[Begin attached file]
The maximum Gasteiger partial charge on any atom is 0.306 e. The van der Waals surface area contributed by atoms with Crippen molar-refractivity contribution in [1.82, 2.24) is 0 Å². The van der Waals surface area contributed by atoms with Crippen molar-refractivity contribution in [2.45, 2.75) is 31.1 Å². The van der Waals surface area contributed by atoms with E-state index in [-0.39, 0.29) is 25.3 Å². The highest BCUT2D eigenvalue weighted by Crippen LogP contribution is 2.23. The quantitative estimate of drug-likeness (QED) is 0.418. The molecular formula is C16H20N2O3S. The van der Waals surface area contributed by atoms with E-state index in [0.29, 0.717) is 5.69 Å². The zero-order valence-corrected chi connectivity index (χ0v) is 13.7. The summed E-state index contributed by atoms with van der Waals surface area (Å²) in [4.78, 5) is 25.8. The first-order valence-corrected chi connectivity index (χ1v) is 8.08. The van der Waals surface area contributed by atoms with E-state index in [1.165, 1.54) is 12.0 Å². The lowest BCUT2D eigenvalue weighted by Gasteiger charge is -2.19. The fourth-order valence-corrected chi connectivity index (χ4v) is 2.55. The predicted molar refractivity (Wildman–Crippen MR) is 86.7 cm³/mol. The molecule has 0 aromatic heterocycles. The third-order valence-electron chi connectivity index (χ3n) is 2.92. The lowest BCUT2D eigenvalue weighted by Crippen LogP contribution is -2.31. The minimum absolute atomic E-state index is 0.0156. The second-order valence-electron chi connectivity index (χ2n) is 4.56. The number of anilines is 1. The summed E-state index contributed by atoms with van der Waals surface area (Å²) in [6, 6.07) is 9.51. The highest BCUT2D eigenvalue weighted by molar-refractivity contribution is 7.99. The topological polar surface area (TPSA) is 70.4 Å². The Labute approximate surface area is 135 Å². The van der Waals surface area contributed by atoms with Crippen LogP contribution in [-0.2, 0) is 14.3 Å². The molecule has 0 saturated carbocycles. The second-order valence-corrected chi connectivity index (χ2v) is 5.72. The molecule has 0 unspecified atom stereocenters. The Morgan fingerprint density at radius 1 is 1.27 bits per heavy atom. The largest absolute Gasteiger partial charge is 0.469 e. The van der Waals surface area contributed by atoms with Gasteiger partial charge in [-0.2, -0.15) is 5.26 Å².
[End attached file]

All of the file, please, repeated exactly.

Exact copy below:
The maximum Gasteiger partial charge on any atom is 0.306 e. The van der Waals surface area contributed by atoms with Crippen molar-refractivity contribution in [1.82, 2.24) is 0 Å². The van der Waals surface area contributed by atoms with Crippen molar-refractivity contribution in [2.45, 2.75) is 31.1 Å². The van der Waals surface area contributed by atoms with E-state index in [-0.39, 0.29) is 25.3 Å². The highest BCUT2D eigenvalue weighted by Crippen LogP contribution is 2.23. The quantitative estimate of drug-likeness (QED) is 0.418. The molecular formula is C16H20N2O3S. The van der Waals surface area contributed by atoms with E-state index in [0.29, 0.717) is 5.69 Å². The zero-order valence-corrected chi connectivity index (χ0v) is 13.7. The summed E-state index contributed by atoms with van der Waals surface area (Å²) in [4.78, 5) is 25.8. The first-order valence-corrected chi connectivity index (χ1v) is 8.08. The van der Waals surface area contributed by atoms with E-state index in [1.165, 1.54) is 12.0 Å². The lowest BCUT2D eigenvalue weighted by Gasteiger charge is -2.19. The fourth-order valence-corrected chi connectivity index (χ4v) is 2.55. The predicted molar refractivity (Wildman–Crippen MR) is 86.7 cm³/mol. The molecule has 0 aromatic heterocycles. The third-order valence-electron chi connectivity index (χ3n) is 2.92. The lowest BCUT2D eigenvalue weighted by Crippen LogP contribution is -2.31. The minimum absolute atomic E-state index is 0.0156. The second-order valence-electron chi connectivity index (χ2n) is 4.56. The number of anilines is 1. The summed E-state index contributed by atoms with van der Waals surface area (Å²) in [6, 6.07) is 9.51. The highest BCUT2D eigenvalue weighted by molar-refractivity contribution is 7.99. The topological polar surface area (TPSA) is 70.4 Å². The Labute approximate surface area is 135 Å². The van der Waals surface area contributed by atoms with Crippen LogP contribution in [-0.2, 0) is 14.3 Å². The molecule has 0 saturated carbocycles. The second-order valence-corrected chi connectivity index (χ2v) is 5.72. The molecule has 0 unspecified atom stereocenters. The Morgan fingerprint density at radius 1 is 1.27 bits per heavy atom. The largest absolute Gasteiger partial charge is 0.469 e. The van der Waals surface area contributed by atoms with Gasteiger partial charge in [-0.2, -0.15) is 5.26 Å².